Because of the scenic allure of Sitgreaves Pass and the quaint mining town charm of Oatman, most Route 66 travellers opt for this alignment of the Mother Road, many without realising that there is another option which flourished for some twenty years.
In 1952, Route 66 was realigned to bypass Oatman and the treacherous mountain road, taking a route through Yucca. There had been a town here since the 1880s when it was a service stop for the Atlantic and Pacific Railroad, part of a line that ran from St Louis, Missouri, to Needles, California. In 1913, the Old Trails Road ran through the Yucca region (and, indeed, parts of that road still exist). It was home to a huge airfield during World War II that would later become the Arizona Proving Grounds. But the coming of Route 66 created a real boom for Yucca; motels, bars and cafes opened, along with a Whiting Brothers’ truck stop.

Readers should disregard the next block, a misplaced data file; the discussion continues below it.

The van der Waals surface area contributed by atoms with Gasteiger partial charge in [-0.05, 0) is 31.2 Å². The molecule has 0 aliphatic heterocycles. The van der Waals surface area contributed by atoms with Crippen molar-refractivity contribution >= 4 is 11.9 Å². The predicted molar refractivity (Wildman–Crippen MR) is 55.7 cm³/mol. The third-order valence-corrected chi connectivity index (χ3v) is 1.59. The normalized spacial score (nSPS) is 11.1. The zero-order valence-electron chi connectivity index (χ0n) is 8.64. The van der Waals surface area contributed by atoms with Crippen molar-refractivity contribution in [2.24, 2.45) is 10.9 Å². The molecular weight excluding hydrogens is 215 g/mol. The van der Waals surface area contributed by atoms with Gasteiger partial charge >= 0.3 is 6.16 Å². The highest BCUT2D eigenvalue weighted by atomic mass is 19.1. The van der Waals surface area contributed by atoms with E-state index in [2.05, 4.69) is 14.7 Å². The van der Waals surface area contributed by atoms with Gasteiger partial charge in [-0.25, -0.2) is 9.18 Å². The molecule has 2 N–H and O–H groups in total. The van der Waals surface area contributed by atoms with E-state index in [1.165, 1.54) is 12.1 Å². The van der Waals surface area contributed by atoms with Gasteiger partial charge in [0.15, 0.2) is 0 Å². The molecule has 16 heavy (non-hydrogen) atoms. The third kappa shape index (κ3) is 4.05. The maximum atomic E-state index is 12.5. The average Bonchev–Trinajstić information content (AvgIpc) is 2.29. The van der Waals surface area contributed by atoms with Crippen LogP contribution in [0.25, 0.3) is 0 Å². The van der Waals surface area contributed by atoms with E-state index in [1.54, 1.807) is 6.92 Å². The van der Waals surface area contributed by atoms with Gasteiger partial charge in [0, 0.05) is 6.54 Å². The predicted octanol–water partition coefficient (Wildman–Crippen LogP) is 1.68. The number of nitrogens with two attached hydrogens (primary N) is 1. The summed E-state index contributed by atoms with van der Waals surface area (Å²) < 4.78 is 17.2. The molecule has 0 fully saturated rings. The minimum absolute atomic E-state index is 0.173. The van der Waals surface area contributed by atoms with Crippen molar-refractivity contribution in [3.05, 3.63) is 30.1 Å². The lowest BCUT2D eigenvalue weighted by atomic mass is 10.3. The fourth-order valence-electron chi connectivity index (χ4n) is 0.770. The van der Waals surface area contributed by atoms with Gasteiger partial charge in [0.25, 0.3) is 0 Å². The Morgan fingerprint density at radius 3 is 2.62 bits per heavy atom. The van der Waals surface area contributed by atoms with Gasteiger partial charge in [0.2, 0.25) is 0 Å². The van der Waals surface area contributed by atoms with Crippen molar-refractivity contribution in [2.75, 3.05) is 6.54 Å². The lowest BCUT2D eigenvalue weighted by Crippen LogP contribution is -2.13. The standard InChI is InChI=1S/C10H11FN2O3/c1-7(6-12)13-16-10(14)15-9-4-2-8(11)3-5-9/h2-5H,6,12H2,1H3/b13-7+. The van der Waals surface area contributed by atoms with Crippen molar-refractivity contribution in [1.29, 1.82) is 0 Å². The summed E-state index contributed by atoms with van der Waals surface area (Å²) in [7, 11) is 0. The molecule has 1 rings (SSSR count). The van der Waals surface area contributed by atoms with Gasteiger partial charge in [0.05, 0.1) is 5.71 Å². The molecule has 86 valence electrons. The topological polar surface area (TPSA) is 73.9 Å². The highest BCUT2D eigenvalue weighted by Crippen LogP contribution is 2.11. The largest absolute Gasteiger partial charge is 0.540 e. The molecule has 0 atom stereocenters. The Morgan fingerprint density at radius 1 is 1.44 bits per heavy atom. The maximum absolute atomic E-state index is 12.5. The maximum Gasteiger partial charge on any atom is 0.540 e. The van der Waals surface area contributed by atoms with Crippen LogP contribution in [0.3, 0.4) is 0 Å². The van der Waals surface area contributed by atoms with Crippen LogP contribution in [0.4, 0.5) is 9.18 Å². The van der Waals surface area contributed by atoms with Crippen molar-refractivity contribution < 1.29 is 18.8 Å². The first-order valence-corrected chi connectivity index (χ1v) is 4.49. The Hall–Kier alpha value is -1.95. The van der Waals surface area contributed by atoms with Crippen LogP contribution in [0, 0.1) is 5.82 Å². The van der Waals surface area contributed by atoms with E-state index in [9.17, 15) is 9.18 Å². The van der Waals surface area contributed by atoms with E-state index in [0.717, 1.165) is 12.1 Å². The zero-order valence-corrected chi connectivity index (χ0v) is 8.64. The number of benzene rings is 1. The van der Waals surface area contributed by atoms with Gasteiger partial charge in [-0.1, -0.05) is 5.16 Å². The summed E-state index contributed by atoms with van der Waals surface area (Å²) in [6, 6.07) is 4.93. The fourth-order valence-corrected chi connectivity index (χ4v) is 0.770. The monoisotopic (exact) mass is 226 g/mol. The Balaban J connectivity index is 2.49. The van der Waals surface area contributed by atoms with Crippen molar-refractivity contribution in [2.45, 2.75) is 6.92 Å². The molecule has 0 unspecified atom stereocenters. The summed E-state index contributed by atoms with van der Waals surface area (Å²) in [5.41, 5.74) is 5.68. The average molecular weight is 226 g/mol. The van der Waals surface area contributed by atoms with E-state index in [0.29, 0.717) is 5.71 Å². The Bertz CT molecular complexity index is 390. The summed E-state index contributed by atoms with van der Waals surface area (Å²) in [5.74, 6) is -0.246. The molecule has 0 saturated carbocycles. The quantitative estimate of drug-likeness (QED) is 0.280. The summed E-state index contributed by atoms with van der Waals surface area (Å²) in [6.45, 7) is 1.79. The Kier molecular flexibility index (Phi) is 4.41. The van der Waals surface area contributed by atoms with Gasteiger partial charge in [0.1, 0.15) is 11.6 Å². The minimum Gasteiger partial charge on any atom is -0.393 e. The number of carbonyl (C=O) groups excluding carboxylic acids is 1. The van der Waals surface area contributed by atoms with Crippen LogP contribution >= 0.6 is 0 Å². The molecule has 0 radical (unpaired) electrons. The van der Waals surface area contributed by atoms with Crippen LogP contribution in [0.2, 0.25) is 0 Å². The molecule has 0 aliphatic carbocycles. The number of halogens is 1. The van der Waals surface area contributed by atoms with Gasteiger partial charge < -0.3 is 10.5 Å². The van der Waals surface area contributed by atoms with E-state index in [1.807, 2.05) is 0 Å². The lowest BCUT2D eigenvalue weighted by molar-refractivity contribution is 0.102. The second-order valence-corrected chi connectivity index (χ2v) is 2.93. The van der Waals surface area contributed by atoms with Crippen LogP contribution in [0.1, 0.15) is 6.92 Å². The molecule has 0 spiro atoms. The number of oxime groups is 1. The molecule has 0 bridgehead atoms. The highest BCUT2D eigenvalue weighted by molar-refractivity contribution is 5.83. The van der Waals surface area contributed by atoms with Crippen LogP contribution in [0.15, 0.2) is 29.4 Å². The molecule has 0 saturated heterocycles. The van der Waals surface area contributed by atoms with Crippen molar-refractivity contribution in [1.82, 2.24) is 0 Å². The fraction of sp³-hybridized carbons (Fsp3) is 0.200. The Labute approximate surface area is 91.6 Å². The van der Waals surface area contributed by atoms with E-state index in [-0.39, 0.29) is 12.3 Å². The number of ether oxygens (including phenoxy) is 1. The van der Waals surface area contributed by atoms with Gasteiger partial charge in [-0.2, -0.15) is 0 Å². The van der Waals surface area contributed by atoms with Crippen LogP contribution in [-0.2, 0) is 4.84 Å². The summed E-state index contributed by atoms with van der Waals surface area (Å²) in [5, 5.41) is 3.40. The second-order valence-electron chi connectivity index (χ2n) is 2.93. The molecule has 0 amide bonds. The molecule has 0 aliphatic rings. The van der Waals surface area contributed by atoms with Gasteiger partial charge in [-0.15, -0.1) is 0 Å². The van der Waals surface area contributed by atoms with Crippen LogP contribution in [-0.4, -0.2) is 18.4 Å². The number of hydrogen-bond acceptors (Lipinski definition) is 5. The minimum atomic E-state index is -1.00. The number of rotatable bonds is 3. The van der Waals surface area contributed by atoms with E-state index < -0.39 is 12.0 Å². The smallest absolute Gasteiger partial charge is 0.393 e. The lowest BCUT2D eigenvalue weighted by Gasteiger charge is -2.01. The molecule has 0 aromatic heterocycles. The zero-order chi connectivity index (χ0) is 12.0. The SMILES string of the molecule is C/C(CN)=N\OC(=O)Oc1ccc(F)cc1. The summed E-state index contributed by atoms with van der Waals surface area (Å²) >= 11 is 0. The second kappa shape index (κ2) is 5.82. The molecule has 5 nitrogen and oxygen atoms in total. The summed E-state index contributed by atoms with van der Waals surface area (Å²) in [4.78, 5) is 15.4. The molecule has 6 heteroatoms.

The boom lasted just twenty years. In the early 1970s, Interstate 40 ploughed straight through the middle of Yucca and, like so many 66 towns, business owners could only watch as the traffic rolled past a few feet away heading for Needles or Kingman. The Whiting Brothers’ truck stop was one of the first casualties and nothing remains of it now but its iconic sign. A café survived into this century, but the motel is now derelict. On the other side of the highway, the Honolulu Bar was open until fairly recently but is now closed until further notice, which seems pretty permanent. Another 21st century casualty was a garage and salvage yard, now deserted and seized by Mohave County, although one of Yucca’s most famous landmarks, the semi on a stick, still stands. You can’t beat a truck on a stick.